Having gained its aforementioned little brother, and a concomitant stretch of its own, the new CTS is now sized correctly in the category. As such, it’s no longer forced to pull double-duty, simultaneously fending off the Mercedes C-Class and E-Class, the Audi A4 and A6, and the BMW 3 Series and 5 Series. Surprisingly, it has taken advantage of this adolescent growth spurt to lose weight, shedding 7 percent of its body fat and weighing 200 lbs. less than a BMW 528i. In the process, it’s also attracted a bounty of exotic alloys into its frame and components, crafted a near perfect 50/50 weight distribution (in 2.0-liter trim), and adopted a pair of new forced induction engines on either side of its carryover V-6, which now makes 321 hp and 275 lb.-ft. of torque.

On the entry end is GM’s churny turbocharged 2.0-liter four-cylinder, which produces 49 fewer horses than the V-6, but 20 more torques (272hp/295 lb.-ft.) Cadillac folks expect it to be the volume leader in terms of sales, and buyers would be wise to agree. It produces plenty of power, it makes the car drive lighter and smaller, and it’s more efficient. Sadly, it comes only with a six-speed automatic gearbox, when others in the category offer eight. (Caddy is working on this.)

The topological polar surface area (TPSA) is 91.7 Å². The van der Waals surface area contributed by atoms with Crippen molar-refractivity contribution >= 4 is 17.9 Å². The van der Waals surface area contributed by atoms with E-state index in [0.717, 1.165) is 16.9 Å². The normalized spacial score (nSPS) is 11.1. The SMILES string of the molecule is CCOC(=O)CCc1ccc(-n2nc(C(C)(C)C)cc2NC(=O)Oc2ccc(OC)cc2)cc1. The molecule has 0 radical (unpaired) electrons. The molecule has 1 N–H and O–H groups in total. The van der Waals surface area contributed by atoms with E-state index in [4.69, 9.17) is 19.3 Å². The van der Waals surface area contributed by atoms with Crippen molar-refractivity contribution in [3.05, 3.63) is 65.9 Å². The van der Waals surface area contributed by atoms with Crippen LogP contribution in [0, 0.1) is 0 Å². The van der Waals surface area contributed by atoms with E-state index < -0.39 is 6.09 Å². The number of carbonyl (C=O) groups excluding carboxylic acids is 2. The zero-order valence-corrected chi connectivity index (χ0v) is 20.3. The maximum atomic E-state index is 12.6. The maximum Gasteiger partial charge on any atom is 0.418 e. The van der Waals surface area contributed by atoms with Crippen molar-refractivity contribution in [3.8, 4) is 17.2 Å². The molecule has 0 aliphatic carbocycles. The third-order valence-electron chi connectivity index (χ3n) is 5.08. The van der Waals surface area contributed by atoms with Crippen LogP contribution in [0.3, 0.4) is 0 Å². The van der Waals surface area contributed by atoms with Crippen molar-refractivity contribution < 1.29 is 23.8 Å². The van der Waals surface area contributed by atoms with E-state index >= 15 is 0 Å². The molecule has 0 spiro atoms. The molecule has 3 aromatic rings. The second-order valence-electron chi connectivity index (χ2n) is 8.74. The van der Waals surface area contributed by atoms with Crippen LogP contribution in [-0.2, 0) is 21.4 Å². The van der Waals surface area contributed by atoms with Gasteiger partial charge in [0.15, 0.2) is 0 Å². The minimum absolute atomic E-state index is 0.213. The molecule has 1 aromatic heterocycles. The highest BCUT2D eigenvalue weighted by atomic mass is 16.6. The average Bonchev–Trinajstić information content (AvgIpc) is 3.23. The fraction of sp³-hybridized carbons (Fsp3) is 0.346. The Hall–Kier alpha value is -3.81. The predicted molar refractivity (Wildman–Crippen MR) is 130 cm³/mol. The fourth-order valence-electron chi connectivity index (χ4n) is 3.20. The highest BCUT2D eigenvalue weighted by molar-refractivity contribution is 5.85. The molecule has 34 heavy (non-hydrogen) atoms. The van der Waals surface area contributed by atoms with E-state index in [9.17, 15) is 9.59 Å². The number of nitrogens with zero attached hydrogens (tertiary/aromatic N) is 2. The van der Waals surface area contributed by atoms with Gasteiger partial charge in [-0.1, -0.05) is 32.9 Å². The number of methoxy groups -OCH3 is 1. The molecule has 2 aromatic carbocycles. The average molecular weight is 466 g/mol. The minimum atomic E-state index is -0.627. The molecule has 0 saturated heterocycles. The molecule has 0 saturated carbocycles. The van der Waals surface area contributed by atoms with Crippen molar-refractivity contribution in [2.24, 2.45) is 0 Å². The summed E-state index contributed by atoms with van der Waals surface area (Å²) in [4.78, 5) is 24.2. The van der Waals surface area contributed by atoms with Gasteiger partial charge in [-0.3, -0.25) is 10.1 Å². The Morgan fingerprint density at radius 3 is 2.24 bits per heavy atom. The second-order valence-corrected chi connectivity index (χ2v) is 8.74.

Eight gears are available with the naturally aspirated V-6, as well as with the new twin-turbo V-6 — whose 3.6 liter displacement matches the mid-grader but whose components are 90 percent different, conspiring to produce an output of 420 hp and 430 lb.-ft. of torque. This is the hammer of the bunch, now called VSport, and occupies a penultimate slot in advance of the next generation CTS-V, whenever that might bow.

If you don’t feel you have enough choices yet, the two less potent engines can be had as either all-wheel drive or rear-wheel drive (VSport cars are RWD only). All models arrive with wheels ranging in dimensions from 17-inch to 19-inch, with the larger two sizes able to be paired to GM’s magical Magnetic Ride Control system. The four cylinder and un-boosted six can be trimmed in any of four packages: Standard, Luxury, Performance, and Premium, while the VSport comes only in Sport and Sport Premium. Whew. Starting prices are around $46,000, and can escalate into $70,000 if you up-package and/or include options like the new Driver Awareness or Driver Assist packages, which add blind zone, lane departure, cross traffic, and collision alert systems; and auto braking, collision prep, adaptive cruise control, and active seatbelt tightening.